Saturday, March 14, 2009

Garden Rotation

Most farmers know the value of rotating their crops, but sometimes we gardeners forget that crop rotation is just as important in our gardens! Several years ago, I clipped out an article from the extension office that described crop rotation in simple terms. I'll share some of what I learned here!

First, why is it important to rotate crops? Planting the same crops at the same place every year can allow a build up of disease and insect pests in the soil. When insects emerge from the soil in the spring, hopefully they will be discouraged if their host plant is not readily available. Each crop also has it's own nutritional requirements. Locating your crops in a different area of the garden can help avoid depleting your soil of specific nutrients. Some plants actually add to the soil and assist the plants grown the following year.

Crop rotation is not difficult. Garden plants can be separated into four groups which share similar needs. By dividing your garden into four plots, you can rotate through the four groups. The goal is to allow three years before replanting any of the members of the same group in a bed.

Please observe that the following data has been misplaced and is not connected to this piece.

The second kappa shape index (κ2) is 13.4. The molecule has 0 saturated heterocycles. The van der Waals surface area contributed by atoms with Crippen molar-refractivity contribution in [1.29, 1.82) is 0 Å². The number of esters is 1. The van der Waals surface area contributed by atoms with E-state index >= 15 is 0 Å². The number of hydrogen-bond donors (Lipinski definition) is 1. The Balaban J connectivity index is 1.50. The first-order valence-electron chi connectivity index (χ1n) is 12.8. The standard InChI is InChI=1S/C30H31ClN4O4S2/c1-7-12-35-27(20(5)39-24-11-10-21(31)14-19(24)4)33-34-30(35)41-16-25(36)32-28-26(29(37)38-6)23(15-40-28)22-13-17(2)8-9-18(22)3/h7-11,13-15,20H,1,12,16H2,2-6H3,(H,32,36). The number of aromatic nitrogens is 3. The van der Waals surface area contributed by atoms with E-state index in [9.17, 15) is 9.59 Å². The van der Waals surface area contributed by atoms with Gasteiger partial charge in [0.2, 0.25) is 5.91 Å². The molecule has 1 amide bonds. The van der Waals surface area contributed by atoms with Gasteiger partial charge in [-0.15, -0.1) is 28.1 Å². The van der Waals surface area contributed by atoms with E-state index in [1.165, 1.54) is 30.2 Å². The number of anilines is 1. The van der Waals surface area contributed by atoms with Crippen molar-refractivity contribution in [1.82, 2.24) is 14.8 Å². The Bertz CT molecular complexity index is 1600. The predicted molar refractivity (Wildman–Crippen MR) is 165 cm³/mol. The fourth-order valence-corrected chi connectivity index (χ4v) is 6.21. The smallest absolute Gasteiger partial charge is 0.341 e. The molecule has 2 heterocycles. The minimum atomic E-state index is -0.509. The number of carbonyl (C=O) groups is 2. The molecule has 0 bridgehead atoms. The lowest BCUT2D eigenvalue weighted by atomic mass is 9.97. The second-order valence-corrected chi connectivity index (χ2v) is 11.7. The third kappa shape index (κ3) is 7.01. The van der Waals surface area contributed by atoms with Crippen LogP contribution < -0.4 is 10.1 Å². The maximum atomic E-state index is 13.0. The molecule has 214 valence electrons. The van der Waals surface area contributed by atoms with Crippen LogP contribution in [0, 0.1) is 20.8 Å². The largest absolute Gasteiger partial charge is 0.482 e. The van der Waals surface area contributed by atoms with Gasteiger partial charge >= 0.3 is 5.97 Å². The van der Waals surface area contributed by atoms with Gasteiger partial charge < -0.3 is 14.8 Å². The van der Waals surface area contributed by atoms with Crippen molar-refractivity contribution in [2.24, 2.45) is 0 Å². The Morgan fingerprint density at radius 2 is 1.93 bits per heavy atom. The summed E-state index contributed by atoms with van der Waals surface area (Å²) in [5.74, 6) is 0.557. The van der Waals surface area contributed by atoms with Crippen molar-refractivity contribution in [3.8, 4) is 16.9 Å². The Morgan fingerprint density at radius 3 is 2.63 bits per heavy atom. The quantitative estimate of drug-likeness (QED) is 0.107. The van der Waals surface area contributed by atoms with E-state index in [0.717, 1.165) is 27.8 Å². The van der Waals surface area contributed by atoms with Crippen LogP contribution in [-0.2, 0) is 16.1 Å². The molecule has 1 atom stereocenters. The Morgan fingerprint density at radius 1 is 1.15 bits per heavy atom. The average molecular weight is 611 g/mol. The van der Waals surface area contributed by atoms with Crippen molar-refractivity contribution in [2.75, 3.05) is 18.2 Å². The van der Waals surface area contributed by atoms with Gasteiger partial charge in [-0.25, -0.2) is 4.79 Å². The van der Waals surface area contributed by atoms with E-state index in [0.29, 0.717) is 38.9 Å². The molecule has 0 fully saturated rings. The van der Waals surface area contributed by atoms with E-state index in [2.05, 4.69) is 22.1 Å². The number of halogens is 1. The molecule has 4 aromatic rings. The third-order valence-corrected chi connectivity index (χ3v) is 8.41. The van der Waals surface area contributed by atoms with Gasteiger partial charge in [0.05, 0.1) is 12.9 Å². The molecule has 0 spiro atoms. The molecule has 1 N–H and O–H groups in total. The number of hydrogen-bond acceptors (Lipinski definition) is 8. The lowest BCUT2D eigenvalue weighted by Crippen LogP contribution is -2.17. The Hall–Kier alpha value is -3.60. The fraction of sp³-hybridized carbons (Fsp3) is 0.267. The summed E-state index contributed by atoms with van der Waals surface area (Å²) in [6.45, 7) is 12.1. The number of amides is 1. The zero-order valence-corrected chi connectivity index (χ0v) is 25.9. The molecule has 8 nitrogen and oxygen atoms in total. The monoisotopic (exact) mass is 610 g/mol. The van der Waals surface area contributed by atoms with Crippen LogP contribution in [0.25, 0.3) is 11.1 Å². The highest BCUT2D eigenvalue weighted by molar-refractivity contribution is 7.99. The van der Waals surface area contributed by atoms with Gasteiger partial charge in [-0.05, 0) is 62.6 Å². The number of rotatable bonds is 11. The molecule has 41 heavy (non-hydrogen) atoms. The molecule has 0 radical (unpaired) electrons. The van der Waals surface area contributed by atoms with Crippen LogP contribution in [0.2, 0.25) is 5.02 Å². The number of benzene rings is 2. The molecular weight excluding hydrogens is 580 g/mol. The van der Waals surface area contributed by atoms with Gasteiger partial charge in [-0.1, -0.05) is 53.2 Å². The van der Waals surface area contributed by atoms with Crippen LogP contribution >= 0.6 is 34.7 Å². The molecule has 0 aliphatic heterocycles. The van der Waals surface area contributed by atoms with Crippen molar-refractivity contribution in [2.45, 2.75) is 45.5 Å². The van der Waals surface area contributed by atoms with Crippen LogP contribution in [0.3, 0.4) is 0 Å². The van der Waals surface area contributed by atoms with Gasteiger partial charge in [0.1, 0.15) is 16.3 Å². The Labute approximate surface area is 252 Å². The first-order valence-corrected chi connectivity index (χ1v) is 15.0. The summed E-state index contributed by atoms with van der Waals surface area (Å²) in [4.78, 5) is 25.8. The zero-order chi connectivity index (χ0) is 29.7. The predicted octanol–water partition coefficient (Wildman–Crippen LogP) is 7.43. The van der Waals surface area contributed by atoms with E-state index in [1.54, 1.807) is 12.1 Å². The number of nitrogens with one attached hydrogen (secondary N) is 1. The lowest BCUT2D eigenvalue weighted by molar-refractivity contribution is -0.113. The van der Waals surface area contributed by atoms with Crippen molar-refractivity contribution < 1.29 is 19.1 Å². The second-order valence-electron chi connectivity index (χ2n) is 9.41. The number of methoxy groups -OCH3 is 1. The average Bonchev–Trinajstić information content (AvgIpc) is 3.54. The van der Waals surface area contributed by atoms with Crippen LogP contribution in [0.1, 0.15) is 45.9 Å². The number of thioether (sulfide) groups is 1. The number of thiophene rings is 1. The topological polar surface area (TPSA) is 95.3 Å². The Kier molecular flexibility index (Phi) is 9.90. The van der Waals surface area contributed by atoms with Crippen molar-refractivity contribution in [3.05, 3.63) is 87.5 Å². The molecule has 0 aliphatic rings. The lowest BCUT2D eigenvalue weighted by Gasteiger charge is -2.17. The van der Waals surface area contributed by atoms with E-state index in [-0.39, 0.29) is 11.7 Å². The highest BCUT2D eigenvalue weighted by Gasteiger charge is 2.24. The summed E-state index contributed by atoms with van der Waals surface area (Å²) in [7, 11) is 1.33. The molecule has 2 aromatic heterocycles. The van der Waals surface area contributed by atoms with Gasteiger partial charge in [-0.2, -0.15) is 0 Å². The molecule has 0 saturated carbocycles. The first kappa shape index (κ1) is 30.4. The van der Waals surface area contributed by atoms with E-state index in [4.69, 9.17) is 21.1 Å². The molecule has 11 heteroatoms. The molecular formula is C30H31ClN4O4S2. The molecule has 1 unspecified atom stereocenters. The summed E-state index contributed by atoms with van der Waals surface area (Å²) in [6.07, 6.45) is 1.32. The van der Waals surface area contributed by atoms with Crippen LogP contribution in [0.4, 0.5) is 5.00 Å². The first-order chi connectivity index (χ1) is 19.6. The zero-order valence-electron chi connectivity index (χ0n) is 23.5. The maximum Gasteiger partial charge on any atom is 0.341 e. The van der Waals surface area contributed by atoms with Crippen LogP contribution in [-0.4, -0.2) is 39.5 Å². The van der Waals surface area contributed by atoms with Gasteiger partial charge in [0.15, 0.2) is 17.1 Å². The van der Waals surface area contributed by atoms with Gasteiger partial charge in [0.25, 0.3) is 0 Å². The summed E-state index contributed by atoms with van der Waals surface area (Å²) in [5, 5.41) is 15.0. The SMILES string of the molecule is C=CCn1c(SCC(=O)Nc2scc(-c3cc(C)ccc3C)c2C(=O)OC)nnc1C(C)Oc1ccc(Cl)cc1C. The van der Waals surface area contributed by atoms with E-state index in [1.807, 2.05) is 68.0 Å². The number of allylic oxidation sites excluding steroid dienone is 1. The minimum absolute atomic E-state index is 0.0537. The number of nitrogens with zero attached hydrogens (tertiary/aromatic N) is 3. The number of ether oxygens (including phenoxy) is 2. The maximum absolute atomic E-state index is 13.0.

Group 1 - Tomato/Potato
tomato, potato, pepper

Group 2 - Greens
cabbage, broccoli, lettuce, cauliflower

Group 3 - Legumes
peas, beans

Group 4 - Corn/Squash
corn, squash, cucumbers, pumpkins

Onions, carrots, beets and radishes may be planted among any group.

That is the ideal! Since we don't live in an ideal world, our plans will probably need to be adapted! For me, the challenge comes because 1) my garden doesn't divide evenly in four groups as I have far more corn then broccoli! and 2) I like to do successive plantings such as following some late potatoes after I pull out my peas!

Still, this guide gives me something to work toward! I am most particular about not planting tomatoes and potatoes at the same places since I have had problems with blight in the past. Also, since corn is a heavy feeder, I like to follow corn by peas to help add back to the soil. It isn't hard to remember that the tomatoes were in the middle of the garden last year, so this year I'll place them in the back of the garden, and next year put them right in front!

If you have the space, you could evenly divide your garden into four plots. When one plot isn't completely filled by that year's crop, you can fill in with a "green manure" cover crop. I've already written about how much we like to use buckwheat - and there are many other cover crop choices! Most of us don't have the luxury of extra gardening space, but if you do, or you can extend your garden a little bigger to make this system work, you may find it beneficial!

I've only touched on the very basics of crop rotation! What has worked for you?

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